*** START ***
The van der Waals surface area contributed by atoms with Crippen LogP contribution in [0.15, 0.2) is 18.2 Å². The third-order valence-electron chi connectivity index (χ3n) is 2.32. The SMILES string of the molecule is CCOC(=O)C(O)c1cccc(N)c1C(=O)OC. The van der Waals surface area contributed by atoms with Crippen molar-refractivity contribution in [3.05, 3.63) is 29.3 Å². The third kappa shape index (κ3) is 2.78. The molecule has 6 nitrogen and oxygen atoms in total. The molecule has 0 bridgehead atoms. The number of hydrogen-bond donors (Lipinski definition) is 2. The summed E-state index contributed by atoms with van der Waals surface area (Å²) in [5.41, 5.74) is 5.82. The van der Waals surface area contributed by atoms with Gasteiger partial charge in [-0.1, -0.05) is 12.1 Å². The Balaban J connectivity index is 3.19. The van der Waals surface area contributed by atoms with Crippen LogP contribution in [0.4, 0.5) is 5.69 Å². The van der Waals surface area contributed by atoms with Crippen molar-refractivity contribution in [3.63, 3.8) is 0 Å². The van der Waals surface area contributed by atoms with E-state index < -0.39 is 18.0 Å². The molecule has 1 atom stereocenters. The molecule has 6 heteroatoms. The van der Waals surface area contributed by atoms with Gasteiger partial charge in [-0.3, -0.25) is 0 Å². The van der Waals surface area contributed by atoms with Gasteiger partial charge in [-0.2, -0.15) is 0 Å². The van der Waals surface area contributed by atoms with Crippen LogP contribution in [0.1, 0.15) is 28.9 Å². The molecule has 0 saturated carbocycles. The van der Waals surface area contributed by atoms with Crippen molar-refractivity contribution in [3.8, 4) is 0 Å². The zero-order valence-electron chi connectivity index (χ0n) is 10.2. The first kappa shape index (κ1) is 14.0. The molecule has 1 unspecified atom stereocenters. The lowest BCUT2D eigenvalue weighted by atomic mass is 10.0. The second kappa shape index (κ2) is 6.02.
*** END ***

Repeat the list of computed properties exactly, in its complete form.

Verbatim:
The van der Waals surface area contributed by atoms with Crippen LogP contribution in [0.15, 0.2) is 18.2 Å². The third-order valence-electron chi connectivity index (χ3n) is 2.32. The SMILES string of the molecule is CCOC(=O)C(O)c1cccc(N)c1C(=O)OC. The van der Waals surface area contributed by atoms with Crippen molar-refractivity contribution in [3.05, 3.63) is 29.3 Å². The third kappa shape index (κ3) is 2.78. The molecule has 6 nitrogen and oxygen atoms in total. The molecule has 0 bridgehead atoms. The number of hydrogen-bond donors (Lipinski definition) is 2. The summed E-state index contributed by atoms with van der Waals surface area (Å²) in [5.41, 5.74) is 5.82. The van der Waals surface area contributed by atoms with Gasteiger partial charge in [-0.1, -0.05) is 12.1 Å². The Balaban J connectivity index is 3.19. The van der Waals surface area contributed by atoms with Crippen LogP contribution in [0.4, 0.5) is 5.69 Å². The van der Waals surface area contributed by atoms with Crippen molar-refractivity contribution in [3.63, 3.8) is 0 Å². The van der Waals surface area contributed by atoms with E-state index < -0.39 is 18.0 Å². The molecule has 1 atom stereocenters. The molecule has 6 heteroatoms. The van der Waals surface area contributed by atoms with Gasteiger partial charge in [-0.3, -0.25) is 0 Å². The van der Waals surface area contributed by atoms with Gasteiger partial charge in [-0.2, -0.15) is 0 Å². The van der Waals surface area contributed by atoms with Crippen LogP contribution in [0.1, 0.15) is 28.9 Å². The molecule has 0 saturated carbocycles. The van der Waals surface area contributed by atoms with Crippen molar-refractivity contribution in [3.8, 4) is 0 Å². The zero-order valence-electron chi connectivity index (χ0n) is 10.2. The first kappa shape index (κ1) is 14.0. The molecule has 1 unspecified atom stereocenters. The lowest BCUT2D eigenvalue weighted by atomic mass is 10.0. The second kappa shape index (κ2) is 6.02.